The problem is that even though they are growing they just aren't showing decent ROE so what is the point of opening new stores? Maybe they have some efficiencies coming with the new warehouse and spreading overheads over a larger store base but I can't help but think this should trade close to book value given the poor operating performance.
Companies always do a lousy job of discussing covenants. I've been spitting angry at other distressed firms that don't lay things out for common investors. In my mind this information needs to be put directly in the quarterly regulatory documents with detailed explanations of the calculations.
Here, you have a company that everyone knows is at risk of bankruptcy. Why wouldn't you put out information on what you have to do to avoid violating covenants? NAP's covenants aren't particularly difficult to follow so I'm not really angry here.
I can see being angry about continually missing targets. They should, in my mind, move to providing ranges of possible outcomes because right now they have now indicated that they are falling short yet again without any idea of how big the problem is.
Good point regarding the "relaxed covenants." I assumed relaxed but for all I know they are tightened.
The financial covenants in the "old" loan from way back in June were as follows:
Senior debt to EBITDA. 8 to 1 beginning in second quarter and stepping down thereafter to eventually reach 4 to 1 in second quarter of 2015.
Minimum EBITDA for trailing 12 months of 0 for Jan, $10M for Feb 2014, March 2014.
Minimum equity of $200M.
My guess is that they pushed back the deadlines as they are having trouble ramping production.
Paying $8.1 million loan commitment fee. For that they get $21 million at 19%/15% and relaxed covenants. The existing covenants were not terribly tough. Will be interesting to see what they are now.
No. They would get financing upon filing bankruptcy and the assets would eventually be auctioned off. What the proceeds of such a sale would be I don't know.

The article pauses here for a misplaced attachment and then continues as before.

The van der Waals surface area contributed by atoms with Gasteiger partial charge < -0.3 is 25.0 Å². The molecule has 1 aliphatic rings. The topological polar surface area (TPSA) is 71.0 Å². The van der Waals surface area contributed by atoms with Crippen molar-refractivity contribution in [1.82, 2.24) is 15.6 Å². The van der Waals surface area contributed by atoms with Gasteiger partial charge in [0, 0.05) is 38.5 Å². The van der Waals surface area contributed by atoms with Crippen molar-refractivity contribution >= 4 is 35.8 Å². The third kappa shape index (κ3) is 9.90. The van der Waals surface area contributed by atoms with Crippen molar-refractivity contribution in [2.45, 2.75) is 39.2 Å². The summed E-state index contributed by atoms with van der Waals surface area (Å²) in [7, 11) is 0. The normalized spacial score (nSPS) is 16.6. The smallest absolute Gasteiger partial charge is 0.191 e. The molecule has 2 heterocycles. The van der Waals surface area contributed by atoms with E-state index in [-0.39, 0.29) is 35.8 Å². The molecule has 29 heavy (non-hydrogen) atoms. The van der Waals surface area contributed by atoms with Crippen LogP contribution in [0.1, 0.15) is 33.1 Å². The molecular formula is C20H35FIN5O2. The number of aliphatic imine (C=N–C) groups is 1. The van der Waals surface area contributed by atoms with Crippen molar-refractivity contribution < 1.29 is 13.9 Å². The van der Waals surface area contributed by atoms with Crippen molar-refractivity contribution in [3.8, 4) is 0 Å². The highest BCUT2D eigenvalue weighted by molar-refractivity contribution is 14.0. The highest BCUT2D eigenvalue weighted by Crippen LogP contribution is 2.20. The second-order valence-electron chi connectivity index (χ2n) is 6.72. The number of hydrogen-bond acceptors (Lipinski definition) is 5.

Bankruptcy would involve significant professional fees as well as litigation. It could certainly happen but it seems unlikely unless they run into significant operational problems.
SWC provides data by mine. I've compared it before and the quality of the resource (assuming they are correct) was quite a bit better at SWC. It is an important issue and I'll try and post something on it early next week.
I've wondered if there would be any operational efficiencies should SWC actually get the Marathon project going. I tend to think they wouldn't be all that material but there would be some. Perhaps it is something that has been discussed here but I've not really followed things close enough or know much of anything mining.
I can give you at least four reasons.
1) You are ignoring losses for September and December quarters. It seems reasonable (although not assured) to assume that reserves are o.k. but their expenses will be very high and bookings low.
2) Management credibility. They were very smooth before any problems were brought into the public sphere. Would encourage you to read some of the old transcripts and review investor presentations on their web site. They were pretty optimistic when share price was at $20 a share. Why would you trust them now?
3) CEO. CEO who sold shares at $10 a share is still there. He is in full control of the BOD and there does not appear to be someone new coming in.
4) Breakdown in internal controls. Normally, I think internal controls warnings are really not too concerning but it will take years, lots of expensive investment, and a totally new management team before this is really under control.
5) Legal costs. They say that the costs cannot be determined and the lawsuits will fail in any event. Do you really believe that? Also, how come they have not indicated what their D&O insurance is?